Title: Neural Driven Motion Synthesis for Assistive Technology
Supervisor: Dario Farina
Host institution: Imperial College London Project summary (abstract style):
Unintuitive and inefficient control schemes of electronic lower limb Prosthetic and Orthotic (P&O) devices limit the number of cases where they are a worthwhile intervention. Furthermore, commercial control algorithms are challenged by uneven terrain and turning during walking. Muscle signals contain information about the intended upcoming motion, which is required for responsive control strategies. Predicting the motion directly from these signals is prone to producing unfeasible or unsafe movement. Instead, an abstract representation of the underlying intent can be first estimated from muscle signals, from which stable motion is synthesised in a separate step. This project investigates data-driven, hierarchical control schemes targeting lower limb P&O devices.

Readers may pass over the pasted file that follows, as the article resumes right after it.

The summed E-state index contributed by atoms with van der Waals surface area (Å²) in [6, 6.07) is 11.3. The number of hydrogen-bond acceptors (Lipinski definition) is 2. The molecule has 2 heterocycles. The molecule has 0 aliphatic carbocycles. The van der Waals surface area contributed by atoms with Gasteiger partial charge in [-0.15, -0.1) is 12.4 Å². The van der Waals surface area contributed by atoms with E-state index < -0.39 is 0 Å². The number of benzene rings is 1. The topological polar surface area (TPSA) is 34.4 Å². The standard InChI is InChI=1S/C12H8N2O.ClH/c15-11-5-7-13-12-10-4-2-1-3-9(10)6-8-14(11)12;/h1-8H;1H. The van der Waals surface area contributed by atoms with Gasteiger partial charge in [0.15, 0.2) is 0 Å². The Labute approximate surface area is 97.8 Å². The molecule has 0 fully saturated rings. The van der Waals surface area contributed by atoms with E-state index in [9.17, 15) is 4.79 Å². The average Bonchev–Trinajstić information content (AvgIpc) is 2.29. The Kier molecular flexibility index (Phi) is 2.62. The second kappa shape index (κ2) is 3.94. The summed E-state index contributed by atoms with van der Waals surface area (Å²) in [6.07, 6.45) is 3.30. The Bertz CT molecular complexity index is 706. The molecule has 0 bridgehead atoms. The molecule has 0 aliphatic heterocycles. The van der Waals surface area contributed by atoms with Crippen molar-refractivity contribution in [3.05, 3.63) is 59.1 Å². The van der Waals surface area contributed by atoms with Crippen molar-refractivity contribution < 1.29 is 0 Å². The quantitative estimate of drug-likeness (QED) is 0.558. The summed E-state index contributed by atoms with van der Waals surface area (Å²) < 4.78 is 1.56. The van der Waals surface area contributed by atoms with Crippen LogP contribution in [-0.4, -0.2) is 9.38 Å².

Project summary (biography style):
My project investigates the requirements for synthesising walking motion. I’m quantifying the available information from muscle signals for lower limb device control, and I’m looking for hierarchical systems, intent representations and control strategies that increase the reliability and versatility of the generated movement.
Tabletop gaming, hiking, doodling